Reason: In your book Cruelty and Silence you wrote a bristling critique of how Arab intellectuals had looked the other way on Saddam Hussein's crimes. If you had to update that and look at how Arab intellectuals addressed the U.S. invasion of Iraq, what would you say?
KM: They have not changed that much. True, there is a greater preoccupation with the abuses of one's own regime, and there is a greater distance from the Arab-Israeli question as the focus of all politics in the Middle East. And these are healthy developments. But that is not enough. Still, the tendency to blame all ills on the U.S. and Israel, the unwillingness to look into oneself, is dominant in the culture. Look at some of the barbarisms to which the Arab world has descended—suicide bombings and a celebration of the cult of death; look at the demonstrations that led to the burning down of Danish embassies, one of them in a country like Lebanon of all places. The Arab intellectual reaction to this has been timid and weak. Mind you these comments apply to intellectuals of my generation, the ones who today edit and write for the main publications and media outlets in the Arab world. They do not apply to young men and women ten or maybe twenty years younger than I, who are developing in different and far more interesting ways. My hopes for the future of our Arab world lie in them.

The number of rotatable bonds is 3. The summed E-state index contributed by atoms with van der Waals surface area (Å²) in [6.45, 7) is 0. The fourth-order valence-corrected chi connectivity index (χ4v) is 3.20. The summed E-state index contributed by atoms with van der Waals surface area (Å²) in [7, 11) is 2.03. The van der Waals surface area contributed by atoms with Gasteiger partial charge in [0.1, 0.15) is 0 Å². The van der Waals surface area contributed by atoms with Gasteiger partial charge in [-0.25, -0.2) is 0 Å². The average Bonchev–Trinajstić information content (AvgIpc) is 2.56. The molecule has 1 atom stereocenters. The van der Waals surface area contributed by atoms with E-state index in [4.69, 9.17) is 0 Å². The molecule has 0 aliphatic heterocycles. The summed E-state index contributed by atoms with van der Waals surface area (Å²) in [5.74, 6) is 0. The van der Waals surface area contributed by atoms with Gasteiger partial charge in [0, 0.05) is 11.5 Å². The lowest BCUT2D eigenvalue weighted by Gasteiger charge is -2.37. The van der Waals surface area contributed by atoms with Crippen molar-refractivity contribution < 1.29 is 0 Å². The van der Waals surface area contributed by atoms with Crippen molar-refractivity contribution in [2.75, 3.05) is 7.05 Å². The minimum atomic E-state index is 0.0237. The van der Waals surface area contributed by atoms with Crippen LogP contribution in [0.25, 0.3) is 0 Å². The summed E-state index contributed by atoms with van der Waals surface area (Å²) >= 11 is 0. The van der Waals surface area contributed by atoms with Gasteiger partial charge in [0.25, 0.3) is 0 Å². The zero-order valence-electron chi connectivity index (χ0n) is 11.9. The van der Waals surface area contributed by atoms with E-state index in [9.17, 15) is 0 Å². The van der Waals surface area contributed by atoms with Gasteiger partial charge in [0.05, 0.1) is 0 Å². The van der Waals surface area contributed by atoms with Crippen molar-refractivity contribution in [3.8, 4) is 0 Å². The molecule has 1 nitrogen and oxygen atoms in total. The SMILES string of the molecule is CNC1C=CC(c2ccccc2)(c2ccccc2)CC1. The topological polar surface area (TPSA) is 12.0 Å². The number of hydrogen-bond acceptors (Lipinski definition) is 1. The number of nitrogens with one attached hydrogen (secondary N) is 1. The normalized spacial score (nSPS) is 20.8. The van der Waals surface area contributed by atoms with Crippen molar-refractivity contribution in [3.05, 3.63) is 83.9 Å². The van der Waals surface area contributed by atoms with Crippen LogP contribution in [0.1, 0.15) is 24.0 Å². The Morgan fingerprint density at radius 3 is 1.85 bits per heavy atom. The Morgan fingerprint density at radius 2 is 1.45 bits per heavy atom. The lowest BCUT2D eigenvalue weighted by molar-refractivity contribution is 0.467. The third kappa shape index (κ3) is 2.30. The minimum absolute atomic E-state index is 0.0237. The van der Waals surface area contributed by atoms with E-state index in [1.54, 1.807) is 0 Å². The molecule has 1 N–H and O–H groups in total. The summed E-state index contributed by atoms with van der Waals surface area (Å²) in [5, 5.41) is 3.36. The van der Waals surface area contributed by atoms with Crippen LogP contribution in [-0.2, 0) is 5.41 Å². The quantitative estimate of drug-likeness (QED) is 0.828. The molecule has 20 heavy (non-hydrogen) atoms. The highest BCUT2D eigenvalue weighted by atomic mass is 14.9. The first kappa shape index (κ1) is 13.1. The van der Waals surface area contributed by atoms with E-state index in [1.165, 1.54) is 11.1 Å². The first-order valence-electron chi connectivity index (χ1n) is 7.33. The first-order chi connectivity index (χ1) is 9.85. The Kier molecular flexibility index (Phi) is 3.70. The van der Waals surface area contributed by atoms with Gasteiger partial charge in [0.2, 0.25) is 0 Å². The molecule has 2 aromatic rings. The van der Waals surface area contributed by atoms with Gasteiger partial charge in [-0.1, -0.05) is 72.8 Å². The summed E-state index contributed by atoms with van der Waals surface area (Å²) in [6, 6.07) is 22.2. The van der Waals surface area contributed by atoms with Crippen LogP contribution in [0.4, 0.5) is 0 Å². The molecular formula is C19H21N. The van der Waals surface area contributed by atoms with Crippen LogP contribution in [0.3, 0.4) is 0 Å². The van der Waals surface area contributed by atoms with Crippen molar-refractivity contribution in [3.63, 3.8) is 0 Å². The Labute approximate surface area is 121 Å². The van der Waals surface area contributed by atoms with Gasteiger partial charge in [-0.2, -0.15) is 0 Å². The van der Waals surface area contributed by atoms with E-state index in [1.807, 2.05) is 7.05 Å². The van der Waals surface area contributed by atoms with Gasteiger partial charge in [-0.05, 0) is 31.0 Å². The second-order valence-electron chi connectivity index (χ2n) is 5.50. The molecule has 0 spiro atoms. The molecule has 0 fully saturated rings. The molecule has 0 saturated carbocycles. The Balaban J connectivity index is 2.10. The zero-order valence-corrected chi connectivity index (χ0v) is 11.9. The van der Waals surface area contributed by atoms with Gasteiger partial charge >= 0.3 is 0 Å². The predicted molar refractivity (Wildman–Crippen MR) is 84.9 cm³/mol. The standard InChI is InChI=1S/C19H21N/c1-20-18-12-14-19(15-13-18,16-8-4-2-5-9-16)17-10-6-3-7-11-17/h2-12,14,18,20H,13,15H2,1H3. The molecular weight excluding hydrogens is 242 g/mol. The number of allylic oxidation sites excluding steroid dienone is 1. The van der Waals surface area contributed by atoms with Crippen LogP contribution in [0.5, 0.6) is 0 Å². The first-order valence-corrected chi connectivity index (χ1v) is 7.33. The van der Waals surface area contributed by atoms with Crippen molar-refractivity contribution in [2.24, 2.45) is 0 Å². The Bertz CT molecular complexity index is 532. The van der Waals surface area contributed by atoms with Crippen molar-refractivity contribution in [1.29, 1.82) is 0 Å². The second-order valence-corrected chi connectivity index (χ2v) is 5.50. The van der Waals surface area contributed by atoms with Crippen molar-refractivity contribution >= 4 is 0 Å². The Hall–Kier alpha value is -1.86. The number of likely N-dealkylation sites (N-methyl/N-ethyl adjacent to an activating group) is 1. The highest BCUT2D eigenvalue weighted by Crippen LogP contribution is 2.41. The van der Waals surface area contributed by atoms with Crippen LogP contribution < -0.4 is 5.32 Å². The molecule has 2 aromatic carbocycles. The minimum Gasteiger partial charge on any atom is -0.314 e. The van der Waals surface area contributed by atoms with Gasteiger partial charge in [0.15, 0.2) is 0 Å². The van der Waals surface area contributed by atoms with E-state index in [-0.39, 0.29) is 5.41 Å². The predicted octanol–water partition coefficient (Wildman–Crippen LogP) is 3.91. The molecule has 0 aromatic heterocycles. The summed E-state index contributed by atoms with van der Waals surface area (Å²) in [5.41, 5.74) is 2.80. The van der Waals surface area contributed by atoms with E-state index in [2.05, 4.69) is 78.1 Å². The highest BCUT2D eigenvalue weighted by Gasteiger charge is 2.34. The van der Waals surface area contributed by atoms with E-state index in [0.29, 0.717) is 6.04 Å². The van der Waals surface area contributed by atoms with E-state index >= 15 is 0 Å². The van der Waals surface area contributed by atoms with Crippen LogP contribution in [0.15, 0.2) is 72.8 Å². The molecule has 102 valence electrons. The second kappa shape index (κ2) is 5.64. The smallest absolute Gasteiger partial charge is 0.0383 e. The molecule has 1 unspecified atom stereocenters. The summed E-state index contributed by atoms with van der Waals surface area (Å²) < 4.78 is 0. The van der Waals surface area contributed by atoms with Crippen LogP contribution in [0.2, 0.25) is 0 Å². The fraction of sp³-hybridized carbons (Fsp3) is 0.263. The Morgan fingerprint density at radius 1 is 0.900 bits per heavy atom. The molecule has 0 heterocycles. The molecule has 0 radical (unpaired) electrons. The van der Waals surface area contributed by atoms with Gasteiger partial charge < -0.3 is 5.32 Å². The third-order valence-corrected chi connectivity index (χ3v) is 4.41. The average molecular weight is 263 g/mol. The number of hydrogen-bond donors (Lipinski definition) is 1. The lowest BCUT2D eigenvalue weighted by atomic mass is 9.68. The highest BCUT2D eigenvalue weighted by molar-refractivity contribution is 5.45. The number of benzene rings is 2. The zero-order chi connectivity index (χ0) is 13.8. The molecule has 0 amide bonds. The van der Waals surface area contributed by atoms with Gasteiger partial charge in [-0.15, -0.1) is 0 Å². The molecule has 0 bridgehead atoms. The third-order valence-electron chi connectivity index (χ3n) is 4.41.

Reason: Your experiences in the past years would make for a very interesting memoir. Why are you not working on one?
KM: In fact I am, but I am suffering from writer's block. I do not want to write journalism. But I must use my own personal experiences as the raw material of what I want to say. I need to be able to be ruthless with myself. I need to say how and where I made mistakes. I need to say where my colleagues in the opposition went wrong. And I am finding this very hard. I cannot find the right form in which to articulate the complex multitude of contradictory events that I witnessed and participated in. But it will come.